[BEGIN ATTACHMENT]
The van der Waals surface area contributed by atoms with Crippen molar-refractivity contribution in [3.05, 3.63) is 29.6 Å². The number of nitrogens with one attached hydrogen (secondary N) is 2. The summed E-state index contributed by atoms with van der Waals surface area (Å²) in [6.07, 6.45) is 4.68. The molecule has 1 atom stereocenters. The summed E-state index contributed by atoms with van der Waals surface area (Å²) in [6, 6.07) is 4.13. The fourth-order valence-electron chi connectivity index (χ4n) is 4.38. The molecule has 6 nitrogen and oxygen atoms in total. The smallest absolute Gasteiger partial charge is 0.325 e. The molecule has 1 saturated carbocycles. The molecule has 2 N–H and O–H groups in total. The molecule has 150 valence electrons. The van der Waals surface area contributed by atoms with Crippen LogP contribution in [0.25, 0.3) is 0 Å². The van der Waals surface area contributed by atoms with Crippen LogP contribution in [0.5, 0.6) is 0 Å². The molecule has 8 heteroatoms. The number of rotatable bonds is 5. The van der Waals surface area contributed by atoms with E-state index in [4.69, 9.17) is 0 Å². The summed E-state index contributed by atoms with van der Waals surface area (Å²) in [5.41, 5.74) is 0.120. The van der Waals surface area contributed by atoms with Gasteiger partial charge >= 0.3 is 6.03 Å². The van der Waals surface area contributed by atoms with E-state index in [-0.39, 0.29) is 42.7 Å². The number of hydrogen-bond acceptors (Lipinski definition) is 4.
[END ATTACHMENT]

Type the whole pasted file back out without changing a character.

The van der Waals surface area contributed by atoms with Crippen molar-refractivity contribution in [3.05, 3.63) is 29.6 Å². The number of nitrogens with one attached hydrogen (secondary N) is 2. The summed E-state index contributed by atoms with van der Waals surface area (Å²) in [6.07, 6.45) is 4.68. The molecule has 1 atom stereocenters. The summed E-state index contributed by atoms with van der Waals surface area (Å²) in [6, 6.07) is 4.13. The fourth-order valence-electron chi connectivity index (χ4n) is 4.38. The molecule has 6 nitrogen and oxygen atoms in total. The smallest absolute Gasteiger partial charge is 0.325 e. The molecule has 1 saturated carbocycles. The molecule has 2 N–H and O–H groups in total. The molecule has 150 valence electrons. The van der Waals surface area contributed by atoms with Crippen LogP contribution in [0.25, 0.3) is 0 Å². The van der Waals surface area contributed by atoms with Crippen LogP contribution in [0.5, 0.6) is 0 Å². The molecule has 8 heteroatoms. The number of rotatable bonds is 5. The van der Waals surface area contributed by atoms with E-state index in [4.69, 9.17) is 0 Å². The summed E-state index contributed by atoms with van der Waals surface area (Å²) in [5.41, 5.74) is 0.120. The van der Waals surface area contributed by atoms with Gasteiger partial charge >= 0.3 is 6.03 Å². The van der Waals surface area contributed by atoms with E-state index in [-0.39, 0.29) is 42.7 Å². The number of hydrogen-bond acceptors (Lipinski definition) is 4.